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Science communication: Creativity and empathy

Kevin Moffat, Director of Outreach at University of Warwick

My speaking invitations are normally limited to flies or dementia – it was therefore a refreshing change for me to be asked to talk about my teaching passion of science communication. It was a great privilege to be asked to attend the BERA event on ‘Creativity as spaces of resistance’. I’ve been in the higher education business for more than 30 years. I’ve been fortunate enough to hear some great talks by scientists that I will never forget, yet I’ve slept and dribbled through many a presentation. Indeed, I’d even accuse them of attempted murder by PowerPoint for the density of the data casting my brain into oblivion.

In the past 15 years or so I have actively engaged in public outreach – with schools, public groups, festivals, theatre groups and the media, taking science to the masses. Sometimes I was good at it, other times a disaster. Notably, it gave me networks of people sharing my interests – a tribe. From these interactions I reflected that while a few of my colleagues and students weren’t really aware of their poor engagement methods, a few were actually brilliant. Importantly, watching these ‘extremes’ showed me that the majority might benefit from some training.

Collectively, these experiences led me to develop a science communication course. I was keen to follow the insights of Alan Alda about the need of scientists to develop empathy with the public (Alda, 2017). Equally, I was acutely aware of the creative talent pool among my students. Moreover, the restrictions of a science-based curriculum prevented them from using these talents – I would venture – even to the extent of suppressing their voice. They needed an outlet for their skills, and I might enable them to gain academic credit in applying these skills to their degree.

‘The restrictions of a science-based curriculum prevented my students from using their creative talents, even to the extent of suppressing their voice.’

My approach has been to use experienced professionals to help deliver workshops. We cover diverse areas: storytelling, illustration, narration, poetry, empathy, theatrical games, as well as blogging, vlogging and podcasting. These elements are built upon weekly as students develop online portfolios of their work. With around 100-plus students taking the course, we divide the cohort into groups of 10, training postgraduate mentors to facilitate group work. This provides the undergraduates with a mentor who is not involved in assessment, a confidant. The course runs over 10 weeks across two terms. As a minimum we suggest blogging each week on a subject area, while additionally reflecting on the skills they are developing and mistakes they are making. Final assessment is driven by a reflective essay utilising their portfolio as evidence and the creation of a short video or podcast. In combination this allows the students to choose their own areas of science, and to demonstrate creativity in delivery. Our breath is frequently taken away by their outputs – sculptures, high-quality videos and beautiful writing, notably in storytelling – whether written, spoken or in videos. Storytelling is a powerful method for communicating with a variety of publics. In the context of science, while not without critics who feel that this dilutes the importance, or even distorts, the data (Katz, 2013), many have demonstrated storytelling’s usefulness in engagement (Krzywinski & Cairo, 2013; Neeley et al., 2022).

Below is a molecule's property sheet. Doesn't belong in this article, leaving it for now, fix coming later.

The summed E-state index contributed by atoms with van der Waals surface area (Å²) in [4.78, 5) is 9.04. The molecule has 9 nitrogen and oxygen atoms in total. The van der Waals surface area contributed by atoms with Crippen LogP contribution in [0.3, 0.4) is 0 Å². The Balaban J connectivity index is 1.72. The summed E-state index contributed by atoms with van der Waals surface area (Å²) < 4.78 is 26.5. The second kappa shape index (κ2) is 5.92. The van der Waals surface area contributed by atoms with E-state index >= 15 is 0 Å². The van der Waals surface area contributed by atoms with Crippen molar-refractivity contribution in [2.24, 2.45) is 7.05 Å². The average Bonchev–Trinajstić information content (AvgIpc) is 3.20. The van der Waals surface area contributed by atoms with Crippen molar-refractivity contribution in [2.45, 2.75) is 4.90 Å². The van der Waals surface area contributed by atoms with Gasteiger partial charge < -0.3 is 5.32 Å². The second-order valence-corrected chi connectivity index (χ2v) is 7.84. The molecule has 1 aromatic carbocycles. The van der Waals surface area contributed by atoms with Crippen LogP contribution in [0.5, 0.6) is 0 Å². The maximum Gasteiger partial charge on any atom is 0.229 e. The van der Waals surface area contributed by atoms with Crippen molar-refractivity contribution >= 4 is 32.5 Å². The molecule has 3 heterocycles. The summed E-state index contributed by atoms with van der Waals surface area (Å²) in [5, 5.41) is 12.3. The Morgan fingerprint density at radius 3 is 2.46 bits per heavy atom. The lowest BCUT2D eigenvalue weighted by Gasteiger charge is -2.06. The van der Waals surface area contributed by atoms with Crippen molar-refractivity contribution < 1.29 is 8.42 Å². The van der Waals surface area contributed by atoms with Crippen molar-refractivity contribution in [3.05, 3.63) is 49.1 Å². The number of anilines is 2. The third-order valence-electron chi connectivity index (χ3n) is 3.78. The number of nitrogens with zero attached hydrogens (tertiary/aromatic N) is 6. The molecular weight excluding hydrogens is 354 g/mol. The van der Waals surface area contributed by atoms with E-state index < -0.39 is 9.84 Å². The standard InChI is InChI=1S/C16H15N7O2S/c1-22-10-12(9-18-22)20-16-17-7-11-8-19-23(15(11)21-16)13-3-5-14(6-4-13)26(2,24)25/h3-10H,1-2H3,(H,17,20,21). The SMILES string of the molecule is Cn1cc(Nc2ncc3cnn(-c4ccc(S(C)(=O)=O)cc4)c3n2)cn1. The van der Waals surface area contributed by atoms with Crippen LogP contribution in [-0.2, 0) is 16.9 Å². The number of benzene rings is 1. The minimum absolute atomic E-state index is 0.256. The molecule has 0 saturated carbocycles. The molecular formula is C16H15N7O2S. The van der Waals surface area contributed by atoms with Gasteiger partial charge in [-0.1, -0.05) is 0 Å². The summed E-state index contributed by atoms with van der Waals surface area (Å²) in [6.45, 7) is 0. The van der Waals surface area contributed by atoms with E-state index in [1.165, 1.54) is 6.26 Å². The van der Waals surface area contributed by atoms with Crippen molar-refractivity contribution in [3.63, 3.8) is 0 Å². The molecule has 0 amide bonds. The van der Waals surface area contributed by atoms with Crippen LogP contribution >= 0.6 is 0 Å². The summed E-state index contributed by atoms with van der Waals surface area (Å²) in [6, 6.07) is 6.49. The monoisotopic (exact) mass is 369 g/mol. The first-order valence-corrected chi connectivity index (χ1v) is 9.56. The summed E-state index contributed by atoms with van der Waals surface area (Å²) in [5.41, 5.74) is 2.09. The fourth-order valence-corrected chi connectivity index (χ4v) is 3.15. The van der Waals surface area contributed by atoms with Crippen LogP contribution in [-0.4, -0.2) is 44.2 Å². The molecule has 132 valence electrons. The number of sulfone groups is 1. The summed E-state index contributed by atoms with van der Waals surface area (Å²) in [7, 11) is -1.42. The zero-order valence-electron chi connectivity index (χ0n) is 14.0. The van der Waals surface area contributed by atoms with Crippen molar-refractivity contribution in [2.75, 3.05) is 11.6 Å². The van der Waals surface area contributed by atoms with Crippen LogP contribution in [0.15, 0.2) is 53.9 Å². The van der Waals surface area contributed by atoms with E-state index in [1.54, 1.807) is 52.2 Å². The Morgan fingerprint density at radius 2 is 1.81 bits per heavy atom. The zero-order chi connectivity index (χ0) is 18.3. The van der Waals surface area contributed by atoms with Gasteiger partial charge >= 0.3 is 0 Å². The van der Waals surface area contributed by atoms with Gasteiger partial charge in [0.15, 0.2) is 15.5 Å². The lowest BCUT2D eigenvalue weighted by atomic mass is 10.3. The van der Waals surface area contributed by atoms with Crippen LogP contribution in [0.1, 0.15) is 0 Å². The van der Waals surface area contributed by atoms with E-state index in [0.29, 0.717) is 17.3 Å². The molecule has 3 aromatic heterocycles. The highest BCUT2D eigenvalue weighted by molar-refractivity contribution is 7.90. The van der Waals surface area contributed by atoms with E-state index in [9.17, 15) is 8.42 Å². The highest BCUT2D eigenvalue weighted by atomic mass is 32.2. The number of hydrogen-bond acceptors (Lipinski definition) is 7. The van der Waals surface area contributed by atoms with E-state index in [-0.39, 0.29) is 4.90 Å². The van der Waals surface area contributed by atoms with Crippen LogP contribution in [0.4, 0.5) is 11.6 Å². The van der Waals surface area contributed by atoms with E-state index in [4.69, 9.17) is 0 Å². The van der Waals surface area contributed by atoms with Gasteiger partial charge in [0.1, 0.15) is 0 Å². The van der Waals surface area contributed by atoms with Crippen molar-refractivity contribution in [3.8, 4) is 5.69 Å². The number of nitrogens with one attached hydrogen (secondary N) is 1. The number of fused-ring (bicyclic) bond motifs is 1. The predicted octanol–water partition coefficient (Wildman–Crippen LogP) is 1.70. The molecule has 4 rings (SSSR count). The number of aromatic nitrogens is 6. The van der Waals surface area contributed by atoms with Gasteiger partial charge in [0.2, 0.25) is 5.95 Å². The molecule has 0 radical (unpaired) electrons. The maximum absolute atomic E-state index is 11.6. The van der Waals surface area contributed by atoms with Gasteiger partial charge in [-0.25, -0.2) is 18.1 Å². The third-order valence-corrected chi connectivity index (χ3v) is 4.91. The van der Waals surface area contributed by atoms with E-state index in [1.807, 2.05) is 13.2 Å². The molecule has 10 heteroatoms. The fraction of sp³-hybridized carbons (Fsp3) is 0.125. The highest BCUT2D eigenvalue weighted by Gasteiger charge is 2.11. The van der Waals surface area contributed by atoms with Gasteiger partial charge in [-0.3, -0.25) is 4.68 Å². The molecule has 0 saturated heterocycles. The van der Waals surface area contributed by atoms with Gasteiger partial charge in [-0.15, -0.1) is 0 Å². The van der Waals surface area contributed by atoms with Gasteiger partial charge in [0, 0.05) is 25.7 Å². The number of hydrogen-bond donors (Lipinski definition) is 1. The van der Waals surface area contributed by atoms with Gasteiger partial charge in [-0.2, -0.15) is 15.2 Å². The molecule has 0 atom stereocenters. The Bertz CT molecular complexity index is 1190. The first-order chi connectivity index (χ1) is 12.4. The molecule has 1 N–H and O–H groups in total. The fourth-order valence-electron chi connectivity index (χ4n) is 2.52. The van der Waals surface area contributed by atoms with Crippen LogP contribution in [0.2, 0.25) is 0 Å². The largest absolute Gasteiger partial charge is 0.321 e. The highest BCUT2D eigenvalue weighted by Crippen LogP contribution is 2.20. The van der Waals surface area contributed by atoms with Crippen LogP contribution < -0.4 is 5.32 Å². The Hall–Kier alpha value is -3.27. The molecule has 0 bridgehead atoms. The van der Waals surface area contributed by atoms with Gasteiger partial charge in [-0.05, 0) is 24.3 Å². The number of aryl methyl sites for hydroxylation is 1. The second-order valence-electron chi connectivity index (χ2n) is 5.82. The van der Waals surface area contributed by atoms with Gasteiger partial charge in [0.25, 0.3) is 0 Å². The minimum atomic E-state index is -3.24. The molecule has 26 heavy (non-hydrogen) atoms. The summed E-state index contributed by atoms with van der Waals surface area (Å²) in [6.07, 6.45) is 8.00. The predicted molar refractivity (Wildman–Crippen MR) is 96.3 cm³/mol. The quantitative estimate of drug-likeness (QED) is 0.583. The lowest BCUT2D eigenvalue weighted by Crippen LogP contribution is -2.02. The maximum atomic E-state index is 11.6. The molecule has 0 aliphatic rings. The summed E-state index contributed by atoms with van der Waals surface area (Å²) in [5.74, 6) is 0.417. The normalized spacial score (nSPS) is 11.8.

We compound the soft skills they are developing with a training session to demonstrate empathy – largely considering the findings of Alda on theatrical improvisation and increased engagement from scientists (Alda, 2017). We feed their inner scientist with neuroscience discussions of parts of the brain implicated in empathy – most famously mirror neurons. The science on these and any role in empathy is in truth still out. But, at the very least learning through observations of others, learning to watch, listen and imitate drives some understanding (de Waal & Preston, 2017) that can be perceived to some extent as empathic learning. The second part of the course then switches gear to look specifically at different audiences – families, politics, media, funding bodies. All require different skills to engage with, yet all have similarities. Again, I facilitate each with a specialist, and request students to build their portfolio as they see fit to meet the learning objectives of the module.

In the BERA meeting I was struck by the relationship of our approaches with those of the non-verbal connections that Richard Hayhow so brilliantly demonstrated to us and how Johanne Clifton’s demonstration of engaging her students and staff in creative spaces could lead to such transformations. From the meeting I take away that these creative approaches are applicable to many teaching situations, and indeed will be the solution to many problems that perhaps we currently see as unsolvable, as wicked. They are the interesting ones to crack.


Alda, A. (2017). If I understood you, would I have this look on my face? My adventures in the art and science of relating and communicating. Random House Inc.

de Waal, F. B. M., & Preston, S. D. (2017). Mammalian empathy: Behavioural manifestations and neural basis. Nature Reviews Neuroscience, 18(8), 498–509.

Katz, Y. (2013). Against storytelling of scientific results. Nature Methods, 10, 1045.

Krzywinski, M., & Cairo, A. (2013). Storytelling. Nature Methods, 10, 687.

Neeley, L., Barker, E., Bayer, S. R., Maktoufi, R., Wu, Katherine, J., & Zaringhalam, M. (2020). Linking scholarship and practice: Narrative and identity in science. Frontiers in Communication, 5, 1–6.